Jul 12 2004, 07:16 AM
I've been learning piano for 3 years (only the last 9 months with a teacher) but don't want to take practical exams as I don't like the pressure (although I am doing theory). I'm wondering whether it's better to follow the exam syllabus anyway, to give structure to learning, rather than just playing increasingly more difficult pieces with a hit-and-miss technique. I do play scales, and my teacher tries to encourage my sight-reading, but is this enough? (I'm 54, by the way and play pieces in the grades 4-6 range, though I can only play the grade 4 pieces well.)
I'd be so grateful for any advice...
Jul 12 2004, 08:18 AM
It's true that the exam system provides structure and a series of goals.
With some of my pupils (especially the younger ones) when someone says "I don't want to do exams" I sometimes suspect it's partly because they only want to play pieces and don't want to be "bothered" with all the other bits and pieces. It can be difficult to persuade them of the value of anything that isn't a piece! But this is clearly not true in your case.
While I don't put pressure on students to do exams, without them they can be a bit unfocused. In your case it needn't be so, because you obviously see the value of scales, sight-reading and other skills, and are doing them alongside pieces.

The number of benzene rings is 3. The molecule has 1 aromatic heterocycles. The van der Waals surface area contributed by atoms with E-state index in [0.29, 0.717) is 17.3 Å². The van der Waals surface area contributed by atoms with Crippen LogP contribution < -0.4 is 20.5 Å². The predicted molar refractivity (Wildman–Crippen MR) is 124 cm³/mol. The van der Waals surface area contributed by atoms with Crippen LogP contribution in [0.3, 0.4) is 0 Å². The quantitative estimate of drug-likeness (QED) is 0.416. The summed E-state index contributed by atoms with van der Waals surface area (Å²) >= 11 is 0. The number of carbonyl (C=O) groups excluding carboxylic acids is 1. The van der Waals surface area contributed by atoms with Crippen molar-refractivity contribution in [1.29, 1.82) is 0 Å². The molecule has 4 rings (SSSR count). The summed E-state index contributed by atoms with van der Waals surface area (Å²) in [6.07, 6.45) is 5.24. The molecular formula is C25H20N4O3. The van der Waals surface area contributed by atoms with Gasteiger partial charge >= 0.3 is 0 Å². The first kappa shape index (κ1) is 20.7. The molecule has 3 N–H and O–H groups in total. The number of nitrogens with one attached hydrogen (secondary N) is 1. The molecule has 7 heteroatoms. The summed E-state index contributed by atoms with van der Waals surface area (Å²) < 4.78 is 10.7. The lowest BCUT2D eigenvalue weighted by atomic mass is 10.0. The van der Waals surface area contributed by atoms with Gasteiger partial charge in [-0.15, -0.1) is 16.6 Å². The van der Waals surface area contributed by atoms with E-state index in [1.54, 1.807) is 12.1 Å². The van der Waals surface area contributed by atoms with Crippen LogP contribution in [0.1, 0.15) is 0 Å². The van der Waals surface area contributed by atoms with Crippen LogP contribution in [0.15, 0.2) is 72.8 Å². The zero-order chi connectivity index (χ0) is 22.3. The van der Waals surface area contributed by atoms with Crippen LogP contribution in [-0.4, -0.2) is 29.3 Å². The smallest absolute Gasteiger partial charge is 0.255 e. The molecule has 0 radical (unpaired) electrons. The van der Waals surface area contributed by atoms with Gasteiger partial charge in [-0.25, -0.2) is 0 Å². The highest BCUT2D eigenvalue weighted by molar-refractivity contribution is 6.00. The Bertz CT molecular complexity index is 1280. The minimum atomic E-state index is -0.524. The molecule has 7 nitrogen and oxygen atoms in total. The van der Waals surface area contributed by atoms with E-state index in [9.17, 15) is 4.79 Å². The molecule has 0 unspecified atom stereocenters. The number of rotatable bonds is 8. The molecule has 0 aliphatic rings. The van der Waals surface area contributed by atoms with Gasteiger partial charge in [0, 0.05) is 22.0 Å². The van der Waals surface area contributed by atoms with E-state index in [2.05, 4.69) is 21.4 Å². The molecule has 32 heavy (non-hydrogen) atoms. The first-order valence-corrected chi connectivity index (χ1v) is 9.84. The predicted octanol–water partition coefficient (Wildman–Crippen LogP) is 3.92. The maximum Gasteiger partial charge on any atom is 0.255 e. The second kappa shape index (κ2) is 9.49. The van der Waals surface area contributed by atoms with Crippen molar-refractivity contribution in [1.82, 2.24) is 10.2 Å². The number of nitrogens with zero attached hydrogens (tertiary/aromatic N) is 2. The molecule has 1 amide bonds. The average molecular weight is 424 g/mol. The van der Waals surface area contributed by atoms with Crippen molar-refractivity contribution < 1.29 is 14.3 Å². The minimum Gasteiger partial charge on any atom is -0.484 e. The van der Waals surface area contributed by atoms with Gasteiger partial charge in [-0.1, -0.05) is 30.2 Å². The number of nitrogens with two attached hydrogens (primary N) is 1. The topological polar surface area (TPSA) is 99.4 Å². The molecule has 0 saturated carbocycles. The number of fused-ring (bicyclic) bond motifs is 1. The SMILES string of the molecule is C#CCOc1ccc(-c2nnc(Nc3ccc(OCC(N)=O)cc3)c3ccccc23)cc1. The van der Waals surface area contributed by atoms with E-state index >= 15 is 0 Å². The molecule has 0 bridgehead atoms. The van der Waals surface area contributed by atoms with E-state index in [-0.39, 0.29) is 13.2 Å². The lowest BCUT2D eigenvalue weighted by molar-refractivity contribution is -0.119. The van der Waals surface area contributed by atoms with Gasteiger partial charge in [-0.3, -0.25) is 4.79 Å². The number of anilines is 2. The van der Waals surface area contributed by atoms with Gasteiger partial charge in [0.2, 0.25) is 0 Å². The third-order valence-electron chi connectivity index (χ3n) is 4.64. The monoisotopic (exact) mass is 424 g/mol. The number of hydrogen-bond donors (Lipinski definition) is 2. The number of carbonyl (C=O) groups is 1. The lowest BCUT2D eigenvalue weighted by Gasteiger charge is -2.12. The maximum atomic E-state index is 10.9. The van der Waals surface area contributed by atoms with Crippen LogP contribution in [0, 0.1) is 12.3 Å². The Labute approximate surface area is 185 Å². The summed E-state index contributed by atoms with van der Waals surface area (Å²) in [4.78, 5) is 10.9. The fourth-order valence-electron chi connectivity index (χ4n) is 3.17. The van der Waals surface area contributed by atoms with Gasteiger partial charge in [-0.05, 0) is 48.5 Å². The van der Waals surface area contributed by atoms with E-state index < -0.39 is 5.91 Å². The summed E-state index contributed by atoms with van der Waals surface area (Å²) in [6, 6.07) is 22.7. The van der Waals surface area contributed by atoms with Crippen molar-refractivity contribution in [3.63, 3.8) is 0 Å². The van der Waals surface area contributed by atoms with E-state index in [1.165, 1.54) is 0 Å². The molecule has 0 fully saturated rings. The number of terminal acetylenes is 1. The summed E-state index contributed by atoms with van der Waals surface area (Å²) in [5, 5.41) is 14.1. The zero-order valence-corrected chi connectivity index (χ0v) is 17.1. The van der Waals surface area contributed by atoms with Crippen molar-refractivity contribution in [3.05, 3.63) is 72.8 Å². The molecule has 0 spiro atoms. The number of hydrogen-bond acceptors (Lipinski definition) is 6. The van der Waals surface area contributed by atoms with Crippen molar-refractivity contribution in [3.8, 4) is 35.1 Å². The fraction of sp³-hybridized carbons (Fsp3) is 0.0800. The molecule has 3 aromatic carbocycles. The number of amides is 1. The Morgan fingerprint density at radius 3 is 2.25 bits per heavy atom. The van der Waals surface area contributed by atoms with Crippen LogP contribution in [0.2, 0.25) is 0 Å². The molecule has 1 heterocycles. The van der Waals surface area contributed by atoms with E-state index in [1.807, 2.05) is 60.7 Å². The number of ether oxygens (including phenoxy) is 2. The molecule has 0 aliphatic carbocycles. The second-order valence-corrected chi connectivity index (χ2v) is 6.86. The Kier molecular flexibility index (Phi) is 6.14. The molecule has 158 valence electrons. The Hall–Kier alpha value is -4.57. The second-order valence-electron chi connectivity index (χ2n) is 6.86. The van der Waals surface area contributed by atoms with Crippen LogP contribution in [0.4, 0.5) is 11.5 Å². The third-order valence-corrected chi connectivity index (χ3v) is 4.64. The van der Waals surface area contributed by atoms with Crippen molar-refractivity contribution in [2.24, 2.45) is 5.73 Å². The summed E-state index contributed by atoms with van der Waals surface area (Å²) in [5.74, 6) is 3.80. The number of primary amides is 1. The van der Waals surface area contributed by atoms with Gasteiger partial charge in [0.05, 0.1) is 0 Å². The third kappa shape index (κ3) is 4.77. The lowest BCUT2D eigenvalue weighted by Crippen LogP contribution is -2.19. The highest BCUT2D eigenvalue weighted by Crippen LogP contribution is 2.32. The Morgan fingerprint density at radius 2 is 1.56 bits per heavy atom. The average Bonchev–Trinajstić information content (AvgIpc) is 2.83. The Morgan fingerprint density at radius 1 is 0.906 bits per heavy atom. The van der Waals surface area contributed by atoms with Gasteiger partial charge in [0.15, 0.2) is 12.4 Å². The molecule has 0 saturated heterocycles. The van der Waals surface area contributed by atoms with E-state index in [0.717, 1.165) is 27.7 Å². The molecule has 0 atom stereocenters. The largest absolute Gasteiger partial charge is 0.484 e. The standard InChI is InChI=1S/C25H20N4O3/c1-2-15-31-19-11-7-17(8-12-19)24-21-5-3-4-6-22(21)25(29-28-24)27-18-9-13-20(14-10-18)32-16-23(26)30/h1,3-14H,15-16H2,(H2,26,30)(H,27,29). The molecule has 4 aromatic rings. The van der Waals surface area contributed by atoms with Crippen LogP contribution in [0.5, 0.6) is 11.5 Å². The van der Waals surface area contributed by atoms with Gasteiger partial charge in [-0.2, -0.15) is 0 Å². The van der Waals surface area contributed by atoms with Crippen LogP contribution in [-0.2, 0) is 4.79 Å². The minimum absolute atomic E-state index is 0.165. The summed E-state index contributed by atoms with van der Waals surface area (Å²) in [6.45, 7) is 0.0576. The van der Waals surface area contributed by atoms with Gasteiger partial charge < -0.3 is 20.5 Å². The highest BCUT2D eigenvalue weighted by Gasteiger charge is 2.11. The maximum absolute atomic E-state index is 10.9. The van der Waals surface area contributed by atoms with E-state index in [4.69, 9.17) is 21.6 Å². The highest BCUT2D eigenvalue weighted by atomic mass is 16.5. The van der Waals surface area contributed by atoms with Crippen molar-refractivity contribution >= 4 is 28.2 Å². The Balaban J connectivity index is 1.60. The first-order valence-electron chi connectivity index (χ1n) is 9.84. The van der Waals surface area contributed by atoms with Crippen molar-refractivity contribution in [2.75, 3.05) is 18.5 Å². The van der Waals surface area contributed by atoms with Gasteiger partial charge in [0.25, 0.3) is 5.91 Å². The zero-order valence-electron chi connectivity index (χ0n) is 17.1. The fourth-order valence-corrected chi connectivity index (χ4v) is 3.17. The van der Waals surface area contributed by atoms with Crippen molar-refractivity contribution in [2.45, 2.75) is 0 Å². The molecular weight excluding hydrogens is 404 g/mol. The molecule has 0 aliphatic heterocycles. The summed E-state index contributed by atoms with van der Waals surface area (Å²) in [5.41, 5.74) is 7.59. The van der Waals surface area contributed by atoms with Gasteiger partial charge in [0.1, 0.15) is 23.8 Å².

I recommend you make sure that you keep scales, arpeggios, sight reading and aural skills well abreast of the pieces you are doing in terms of grade, and yes, if it helps to identify each level by all means follow the syllabus. Have a book of studies on the go as well as the pieces you are doing.
Don't worry. Enjoy your playing!
Jul 12 2004, 08:40 AM
The thing I've found is that scales and arpegios *do* help with playing. I'm not always that strict in practising them, and in particular find it hard in the winter as those dark cold mornings make it hard to get out of bed, so I end up rushing out to work. In summer, I'm usualy up with the lark so do scales etc. before work. There's no doubt that pieces come along better when I'm practising scales.
At present I'm working on Mozart D.m Fantasy, and there's no way I could even start to play the candenzas without some knowledge of scales!! Beginging to worry if I'll ever be able to play the second one as it is!!
Jul 12 2004, 09:24 AM
I agree. Now that my grade 6 is out the way, - and because I was doing so much scale practice for it - I am finding it increasingly difficult now to keep the scales going without an awful lot of discipline. I have to make myself to them at the beginning of each practice, as it is so tempting to launch straight into Farewell to Stromness and Einaudi LOL!
Jul 13 2004, 11:50 AM
Thanks all! I must try to improve my sight reading which is well below everything else, except aural, which I've not done at all. I actually enjoy playing scales & arpeggios, so practising these isn't a problem.
I really appreciate these message boards for the many perspectives they give.
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